The idea of using corrugated-plate webs in civil structures was first introduced for the steel beams of buildings, where the web thickness varies from 2 to 5-mm and the height-to-thickness ratio of the web panels varies between 150 and 260. In the past three decades there has been increasing interest in prestressed composite box-girder bridges with steel corrugated-plate webs, where the web thickness varies between 8 and 12-mm and the height-to-thickness ratio of the web panels typically ranges between 220 and 375 and has reached 445.
The corrugated-plate webs have symmetrical regular shape with constant wavelength in the longitudinal direction. Load tests on specimens of corrugated plates, finite-element numerical analyses and studies on the behavior of corrugated-plate webs in prestressed composite bridges have been conducted in Britain, Canada, China, Egypt, France, Germany, Hungary, Italy, Japan, Sweden and the USA, and the first actual bridges confirmed many advantages of the prestressed composite box girders with steel corrugated-plate webs over the stiffened-plate ones.
- The longitudinal flexibility of the webs minimizes the initial and time-dependent loss of prestress into the webs. Fewer tendons are needed to prestress the slabs, and fewer shear connectors are needed at the web flanges to transfer longitudinal interface shear. Internal tendons in a slab compress only that slab and do not affect the other slab.
- The state of stress in the central region of the web panels is an almost pure shear one. The thickness of the web plates is chosen for shear strength, and the corrugation is designed to control buckling. The webs may often be made with 8-mm plates, while stiffened-plate webs are rarely thinner than 12-mm. In addition to savings in weight, this opens new perspectives for the efficient use of high-grade steels.
- Shear is mostly carried by tendon deviation, the residual shear is carried by the webs, bending is carried by the concrete slabs, torsion is carried with hollow-section behavior, resistance to cross-sectional distortion is higher and more uniform throughout the length of the bridge, and the interaction between bending and shear is minimal. Every material works with optimal stress distribution.
- The transverse stiffness of the corrugated plates avoids the need for welded stiffeners, reduces the number of cross frames and diaphragms within the box cell, and saves material and labor. These savings, along with the reduced plate thickness, are often enough to cover the cost of plate corrugation.
- Higher transverse stiffness, closely spaced folds, and the boundary restraint provided by the concrete slabs increase web stability from buckling. Buckling depends on shear only, while in a stiffened-plate web it depends on combined shear and axial stresses. Longitudinal axial stresses do arise in the corrugated-plate webs in proximity of the concrete slabs, and vertical axial stresses arise in the support regions of the bridge; these local stresses, however, do not affect web stability.
- The sensitivity to premature buckling due to geometry defects is definitely lower. The defects of planarity are compared with the amplitude of the folds instead of the plate thickness, and their effects are 10-20 times lower. Local distortion due to welding is limited to the edges of the panels, which are restrained by the concrete slabs. The plastic strains due to cold folding are uniform over the web depth and do not affect the elastic equilibrium of the panel.
- The flexibility of the web panels facilitates fabrication and field assembly and avoids the need for trial assembly and tight geometry tolerances. The web panels are overlapped and fillet-welded on either side; in-place casting of the concrete slabs compensates for the residual geometry irregularities.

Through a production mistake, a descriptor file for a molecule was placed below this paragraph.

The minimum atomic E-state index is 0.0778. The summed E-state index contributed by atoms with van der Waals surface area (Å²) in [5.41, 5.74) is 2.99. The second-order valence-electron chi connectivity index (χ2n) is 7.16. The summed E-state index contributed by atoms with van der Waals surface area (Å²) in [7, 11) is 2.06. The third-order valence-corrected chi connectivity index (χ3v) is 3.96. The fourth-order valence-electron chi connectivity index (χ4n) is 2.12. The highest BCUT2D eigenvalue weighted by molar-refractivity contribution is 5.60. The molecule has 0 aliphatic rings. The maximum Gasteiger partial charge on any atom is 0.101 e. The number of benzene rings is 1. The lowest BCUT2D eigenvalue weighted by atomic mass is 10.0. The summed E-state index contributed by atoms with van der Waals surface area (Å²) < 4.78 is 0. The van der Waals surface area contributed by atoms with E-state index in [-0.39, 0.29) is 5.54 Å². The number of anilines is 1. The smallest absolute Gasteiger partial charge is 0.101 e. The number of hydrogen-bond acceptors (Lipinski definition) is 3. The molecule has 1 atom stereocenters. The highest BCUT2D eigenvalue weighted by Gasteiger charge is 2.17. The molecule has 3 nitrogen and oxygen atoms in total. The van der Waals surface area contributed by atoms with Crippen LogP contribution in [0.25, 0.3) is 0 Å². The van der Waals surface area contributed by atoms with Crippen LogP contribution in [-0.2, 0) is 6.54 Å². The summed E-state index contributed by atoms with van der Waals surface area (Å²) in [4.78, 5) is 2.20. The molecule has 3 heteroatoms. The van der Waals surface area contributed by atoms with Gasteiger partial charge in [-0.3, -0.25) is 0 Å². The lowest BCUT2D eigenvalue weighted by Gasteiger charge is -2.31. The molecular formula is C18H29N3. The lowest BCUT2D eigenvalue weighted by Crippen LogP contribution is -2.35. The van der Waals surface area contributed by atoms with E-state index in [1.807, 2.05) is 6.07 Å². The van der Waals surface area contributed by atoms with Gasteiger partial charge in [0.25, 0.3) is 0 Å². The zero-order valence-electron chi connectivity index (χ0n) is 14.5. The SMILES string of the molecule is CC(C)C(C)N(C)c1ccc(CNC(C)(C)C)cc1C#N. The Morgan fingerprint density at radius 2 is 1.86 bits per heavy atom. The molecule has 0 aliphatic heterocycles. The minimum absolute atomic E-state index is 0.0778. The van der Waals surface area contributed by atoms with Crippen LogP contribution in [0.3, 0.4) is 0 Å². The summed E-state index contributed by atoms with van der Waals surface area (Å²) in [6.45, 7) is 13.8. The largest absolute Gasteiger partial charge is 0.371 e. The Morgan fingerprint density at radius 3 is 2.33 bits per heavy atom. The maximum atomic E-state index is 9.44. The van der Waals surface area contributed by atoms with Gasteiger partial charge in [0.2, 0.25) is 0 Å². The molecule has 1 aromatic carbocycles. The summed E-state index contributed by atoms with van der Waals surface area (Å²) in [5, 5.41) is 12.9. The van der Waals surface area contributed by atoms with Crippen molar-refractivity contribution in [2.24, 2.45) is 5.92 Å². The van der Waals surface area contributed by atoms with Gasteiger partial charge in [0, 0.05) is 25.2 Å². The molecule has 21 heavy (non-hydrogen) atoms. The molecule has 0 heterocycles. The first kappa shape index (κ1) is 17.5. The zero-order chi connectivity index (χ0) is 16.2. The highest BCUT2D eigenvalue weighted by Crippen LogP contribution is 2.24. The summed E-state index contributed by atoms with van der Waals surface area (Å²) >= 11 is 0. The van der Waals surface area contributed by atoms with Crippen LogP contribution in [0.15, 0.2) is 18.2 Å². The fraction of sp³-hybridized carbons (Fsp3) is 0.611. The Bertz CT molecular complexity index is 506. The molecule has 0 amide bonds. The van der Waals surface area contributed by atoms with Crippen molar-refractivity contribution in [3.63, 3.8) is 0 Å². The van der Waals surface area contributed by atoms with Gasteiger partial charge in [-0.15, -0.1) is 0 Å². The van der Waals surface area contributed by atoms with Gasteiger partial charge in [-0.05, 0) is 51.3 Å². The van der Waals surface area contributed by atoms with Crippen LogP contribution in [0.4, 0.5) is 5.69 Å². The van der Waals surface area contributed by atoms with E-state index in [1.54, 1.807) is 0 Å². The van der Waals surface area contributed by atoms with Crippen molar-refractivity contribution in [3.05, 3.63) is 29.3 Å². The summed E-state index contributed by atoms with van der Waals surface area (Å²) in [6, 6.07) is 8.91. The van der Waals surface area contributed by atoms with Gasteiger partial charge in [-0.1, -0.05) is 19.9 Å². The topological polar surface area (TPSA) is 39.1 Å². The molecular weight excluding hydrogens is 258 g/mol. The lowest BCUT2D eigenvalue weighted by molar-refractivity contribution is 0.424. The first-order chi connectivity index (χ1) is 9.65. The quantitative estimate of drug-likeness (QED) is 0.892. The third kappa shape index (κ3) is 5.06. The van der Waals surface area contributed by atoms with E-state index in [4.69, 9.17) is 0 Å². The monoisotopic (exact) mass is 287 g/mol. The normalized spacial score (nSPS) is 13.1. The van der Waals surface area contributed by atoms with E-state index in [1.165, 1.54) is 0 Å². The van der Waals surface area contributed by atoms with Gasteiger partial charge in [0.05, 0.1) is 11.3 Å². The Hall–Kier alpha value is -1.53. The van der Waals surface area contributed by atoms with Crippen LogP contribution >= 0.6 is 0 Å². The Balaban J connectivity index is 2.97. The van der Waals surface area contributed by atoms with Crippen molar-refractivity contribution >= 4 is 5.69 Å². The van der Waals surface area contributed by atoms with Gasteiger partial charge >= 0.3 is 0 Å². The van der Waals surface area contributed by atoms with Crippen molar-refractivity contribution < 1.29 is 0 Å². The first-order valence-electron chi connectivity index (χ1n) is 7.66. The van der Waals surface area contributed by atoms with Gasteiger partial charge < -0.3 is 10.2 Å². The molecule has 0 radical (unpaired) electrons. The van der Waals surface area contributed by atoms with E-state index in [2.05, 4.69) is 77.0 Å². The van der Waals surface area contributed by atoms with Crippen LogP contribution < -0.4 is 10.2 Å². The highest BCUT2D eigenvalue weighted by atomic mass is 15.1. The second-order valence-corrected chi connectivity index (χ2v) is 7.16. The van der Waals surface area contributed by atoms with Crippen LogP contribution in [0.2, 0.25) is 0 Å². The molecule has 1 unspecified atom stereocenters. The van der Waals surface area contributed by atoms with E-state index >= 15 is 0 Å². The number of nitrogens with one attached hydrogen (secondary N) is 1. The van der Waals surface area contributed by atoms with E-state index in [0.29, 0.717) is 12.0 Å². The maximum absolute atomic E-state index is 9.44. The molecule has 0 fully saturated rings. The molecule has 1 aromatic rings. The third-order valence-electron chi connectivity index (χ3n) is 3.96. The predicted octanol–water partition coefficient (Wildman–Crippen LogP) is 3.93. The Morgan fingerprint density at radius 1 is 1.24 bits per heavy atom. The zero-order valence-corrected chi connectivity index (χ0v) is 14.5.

Prestressed composite box-girder bridges with corrugated-plate webs have been built by incremental launching on spans ranging from 40 to 55-m, and as balanced cantilevers on longer spans. Corrugated-plate webs have been used in extradosed and cable-stayed bridges, and research is in progress to extend their use to long-span arches. Combined with the use of high-performance concrete for the rib slabs, corrugated-plate webs could lighten the arch ribs, diminish the cost of foundations and temporary support systems prior to crown closure, avoid labor-intensive staged casting of concrete webs, and accelerate construction.
In 32 pages in full A4/letter format, Prestressed Composite Bridges with Steel Corrugated-Plate Webs explores the design and construction of prestressed composite bridges. Statistical analysis of 165 bridges shows substantial gains in structural efficiency. The eManual explains state of stress in the webs, torsion-distortion interaction, and the design of the web-slab nodes for local bending and shear.
The eManual provides exhaustive coverage of local, global and interactive buckling of corrugated-plate webs, the resistance factors suggested by the international research for the different buckling modes in relation to their different post-critical domain, and web crippling due to the traveling patch loads of incremental launching construction. It also explores numerous case studies and includes a comprehensive bibliography with 79 references that identify the state-of-the-art of prestressed composite bridges.
The eManual discusses a step-by-step procedure for the design of the plate corrugation parameters for factored (ULS) and non-factored (SLS) load combinations with a spreadsheet, and includes an Excel spreadsheet that implements the procedure. The spreadsheet calculates the factored and non-factored shear capacity of steel corrugated-plate webs with user-selected resistance factors for the different buckling modes, and optimizes the plate corrugation parameters for a given plate thickness and panel depth.
Spreadsheet and eManual are indispensable sources of information and design tools for bridge owners, designers and constructors interested in light bridge superstructures that are less expensive, more efficient and simpler to maintain than steel multi-girder and girder-substringer systems.